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Tokyo University of Science develops a highly functional wound treatment gel developed using seaweed and carbonated water


A research group led by Graduate Student Ryota Teshima of the Department of Chemistry at the Graduate School of Science at Tokyo University of Science succeeded in developing a low-adhesion and low-swelling wound treatment hydrogel using a convenient synthesis method of adding carbonated water to a solution of alginate (a seaweed component) and calcium carbonate (CaCO3). The developed hydrogel exhibited high efficacy in wound healing and prevented transient dilation of the wound site, which is often observed with conventional gels. The results are expected to lead to clinical applications of environmentally friendly and highly functional therapeutic gels. The study results were published in the International Journal of Biological Macromolecules, an international scientific publication, on November 8.

A summary of the study results.
Provided by Tokyo University of Science

Hydrogels are 3-dimensional (3D) mesh structures made up of a cross-linked polymer, within which a substantial amount of water is incorporated. Such gels have potential clinical application as a medical material.

Previously, adhesiveness (to allow stretching with the skin movement) and swelling (to facilitate the absorption of body fluid) were considered critical properties in the design of a wound healing gel. However, if the hydrogel attached to the skin absorbs wound exudate and swells, it may pull on the wound site, creating a risk of wound site dilation.

In the current study, three types of alginate gels with different CaCO3 concentrations were formed by adding carbonated water to mixed solutions of potassium alginate and CaCO3. For all three alginate gels, the scanning electron microscopy and gel strength measurement results showed the formation of a 3D mesh structure resistant to change. The results also revealed that an increase in the CaCO3 concentration leads to a reduction in gelation time as well as decreases the levels of gel transparency and cross-linking.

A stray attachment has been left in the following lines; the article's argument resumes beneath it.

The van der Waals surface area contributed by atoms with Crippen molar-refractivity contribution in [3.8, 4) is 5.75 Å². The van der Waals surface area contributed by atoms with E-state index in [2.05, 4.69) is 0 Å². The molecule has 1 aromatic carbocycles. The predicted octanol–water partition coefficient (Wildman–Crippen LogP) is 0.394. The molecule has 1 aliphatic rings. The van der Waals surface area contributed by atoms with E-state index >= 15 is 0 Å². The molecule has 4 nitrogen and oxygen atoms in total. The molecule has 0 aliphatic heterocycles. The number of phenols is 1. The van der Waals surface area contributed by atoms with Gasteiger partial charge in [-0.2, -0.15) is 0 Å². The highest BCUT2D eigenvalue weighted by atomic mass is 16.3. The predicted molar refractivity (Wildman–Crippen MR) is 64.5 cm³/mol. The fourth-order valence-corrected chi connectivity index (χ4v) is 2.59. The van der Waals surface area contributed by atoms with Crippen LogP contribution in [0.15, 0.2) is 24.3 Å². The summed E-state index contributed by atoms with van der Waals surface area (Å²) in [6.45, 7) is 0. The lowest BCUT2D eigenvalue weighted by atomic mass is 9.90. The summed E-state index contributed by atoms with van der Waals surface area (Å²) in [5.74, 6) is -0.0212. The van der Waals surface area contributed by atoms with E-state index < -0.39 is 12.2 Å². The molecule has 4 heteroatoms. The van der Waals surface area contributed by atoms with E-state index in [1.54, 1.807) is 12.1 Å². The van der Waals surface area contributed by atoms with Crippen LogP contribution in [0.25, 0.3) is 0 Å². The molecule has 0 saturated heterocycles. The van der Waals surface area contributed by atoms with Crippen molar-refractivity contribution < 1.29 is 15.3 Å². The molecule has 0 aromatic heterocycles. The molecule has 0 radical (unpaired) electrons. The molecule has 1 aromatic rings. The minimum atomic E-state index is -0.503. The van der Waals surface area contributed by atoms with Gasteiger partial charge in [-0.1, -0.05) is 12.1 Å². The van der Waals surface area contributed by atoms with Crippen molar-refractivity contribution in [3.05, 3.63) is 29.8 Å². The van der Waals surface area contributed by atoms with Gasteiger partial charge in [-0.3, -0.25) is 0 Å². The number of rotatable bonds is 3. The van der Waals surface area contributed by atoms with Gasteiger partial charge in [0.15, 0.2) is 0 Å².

Next, the biocompatibility and cell adhesiveness of the alginate gels were assessed using normal human dermal fibroblasts (NHDF). The results showed that the NHDF survival rate was nearly 100% in all of the alginate gels. NHDF cells cultured polystyrene culture-cell plates were elongated and adherent, whereas NHDF cells cultured on alginate gel formed a three-dimensional aggregate structure called a spheroid. This indicated that cell adhesion was low on the alginate gel surface. The developed gel was further compared with a clinically used hydrogel wound dressing (Viewgel), and its low-adhesion and low-swelling properties were confirmed.

The developed hydrogel and Viewgel were respectively applied to a mouse wound model to compare their wound treatment effects through observations and measurements over time. No significant difference in healing effects was found between the two hydrogels, indicating the high treatment efficacy of the newly developed material. Importantly, the area of the wound site covered with Viewgel dilated transiently because of the high-adhesion and high-swelling properties of the gel, whereas suppression of dilation was observed in the wound site covered with the alginate-based gel.

Teshima remarked, "I worked on the current study based on experiments I had conducted since I was a junior high-school student. As this highly functional wound treatment gel was successfully fabricated using waste materials, this development may contribute to environmental issues and sustainable development goals. Because of the simplicity of this hydrogel preparation method, the ability to tailor the material to individual needs in different clinical settings may be possible. With an aim for clinical application, we will further advance our research in collaboration with the Department of Pharmacy at our university and with companies."

Journal Information
Publication: International Journal of Biological Macromolecules
Title: Low-adhesion and low-swelling hydrogel based on alginate and carbonated water to prevent temporary dilation of wound sites
DOI: 10.1016/j.ijbiomac.2023.127928

This article has been translated by JST with permission from The Science News Ltd. ( Unauthorized reproduction of the article and photographs is prohibited.

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